Questions about Mennonites

Mennonite Carriages Ontario Ca.

  1. How are Amish and Mennonites similar?
  2. How are Amish and Mennonites different?
  3. How many types of Mennonites are there?
  4. Who are the Old Order Mennonites?
  5. Do Amish and Mennonites cooperate?
  6. Where does the name “Mennonite” come from?
  7. Who are the Old Colony Mennonites?
  8. Who are the Beachy Amish?

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How are Amish and Mennonites similar?

Amish and Mennonites hail from the same Anabaptist spiritual heritage, and depending on how progressive the church in question is, Mennonites may have a lot in common with Amish, including plain dress, restricted use of technology, and firm stances on non-resistance and other issues. More on comparing Amish & Mennonites.

How are Amish and Mennonites different?

There are many different Mennonite churches, from horse-and-buggy churches to those whose members are indistinguishable from the majority of society. Generally, Mennonite churches are more liberal in terms of technology use, the practice of social shunning, and other issues.

However, the most conservative Mennonite churches are similar to Amish in many ways (e.g. Old Order Mennonite churches), though they still typically differ on technology usage as well as place of worship (the home for the Amish, vs. meetinghouse in the case of Old Order Mennonites).

How many types of Mennonites are there?

There are many Mennonite churches, from the conservative and Old Order churches with distinctive dress or cultural practices, to “modern” Mennonite churches whose members are fully assimilated in modern society. Estimates place the number of Mennonites worldwide (of various persuasions) at over one million.

Who are the Old Order Mennonites?

ontario-mennonite-carriage-parking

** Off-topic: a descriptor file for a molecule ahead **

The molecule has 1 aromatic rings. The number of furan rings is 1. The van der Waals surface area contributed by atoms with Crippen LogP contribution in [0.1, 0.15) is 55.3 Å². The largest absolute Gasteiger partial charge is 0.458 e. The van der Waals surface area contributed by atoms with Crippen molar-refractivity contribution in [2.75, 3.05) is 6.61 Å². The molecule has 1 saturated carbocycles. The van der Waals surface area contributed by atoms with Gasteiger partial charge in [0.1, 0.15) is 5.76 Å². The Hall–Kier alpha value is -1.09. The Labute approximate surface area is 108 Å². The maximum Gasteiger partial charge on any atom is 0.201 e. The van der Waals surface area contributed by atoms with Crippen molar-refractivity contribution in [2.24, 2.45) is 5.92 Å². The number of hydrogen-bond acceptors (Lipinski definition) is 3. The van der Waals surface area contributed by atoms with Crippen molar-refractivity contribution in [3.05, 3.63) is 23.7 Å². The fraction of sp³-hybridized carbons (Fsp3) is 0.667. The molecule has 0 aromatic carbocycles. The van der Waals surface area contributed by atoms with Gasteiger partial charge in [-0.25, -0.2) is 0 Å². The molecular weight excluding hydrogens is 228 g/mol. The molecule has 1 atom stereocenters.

Old Order Mennonite carriages. Elmira, Ontario.

These are the Mennonite churches which bear the closest resemblance to Old Order Amish. Old Order Mennonites (also known as “Team” Mennonites) use the horse-and-buggy, restrict technology to varying degrees, wear plain clothing, and speak Pennsylvania Dutch.

As with the Amish, there are different groups within the Old Order Mennonite churches, some more traditional and others more liberal. This interview goes into greater depth on Old Order Mennonite culture and practices.

Do Amish and Mennonites cooperate?

Yes. One of the best examples of Old Order Amish and Old Order Mennonite cooperation is found in the joint parochial schools of Lancaster County. Amish and Mennonites of various churches also cooperate on charity and mission efforts (disaster relief projects, for example), auctions, and business matters.

Where does the name “Mennonite” come from?

Menno Simons was an early Anabaptist leader who gave the religious group its name. Simons was a 16th-century Dutch priest who converted to Anabaptism.

Who are the Old Colony Mennonites?

This conservative Mennonite branch is primarily found in Mexico, Latin America, as well as a small presence in Canada and the United States. They originated from the “Old Colony” of Chortitza in Russia.

Old Colony Mennonites share some aspects in common with Amish and other conservative Mennonites, such as plain dress and limited technology, but speak a different German dialect. View photos and more info on Old Colony Mennonites.

Who are the Beachy Amish?

The Beachy Amish church formed in 1927 with roots in the Old Order Amish church. They share similarities with the Amish including dress, similar religious doctrine and practices such as footwashing.

However members of Beachy Amish churches drive motor vehicles, use computers and other technology to varying degrees, and are more actively mission-oriented than Old Orders. Read more on the Beachy Amish.

More questions on the Amish? Get answers to 300+ questions in 41 categories at the FAQ main page.

References:

  • Horst, Isaac R. A Separate People: An Insider’s View of Old Order Mennonite Customs and Traditions. Waterloo, Ont: Herald Press, 2000.
  • “Worldwide Mennonite Statistics 1978-2003.” Mennonite Church USA. Mennonite Church USA, n.d. Web. Accessed 2 Mar. 2015. <http://www.mcusa-archives.org/resources/membership.html>.
  • Kraybill, Donald B, and Carl D. Bowman. On the Backroad to Heaven: Old Order Hutterites, Mennonites, Amish, and Brethren. Baltimore: Johns Hopkins University Press, 2001.
  • Kraybill, Donald B, and James P. Hurd. Horse-and-buggy Mennonites: Hoofbeats of Humility in a Postmodern World. University Park, Pa: Pennsylvania State University Press, 2006.

To Cite this Page: Wesner, Erik J. “Mennonites.” Amish America. Erik Wesner, 28 Feb. 2015. Web. [Date Accessed]. <http://amishamerica.com/mennonite/>.

Mennonite buggy top image: zegrand/flickr; Elmira carriages- michschn/flickr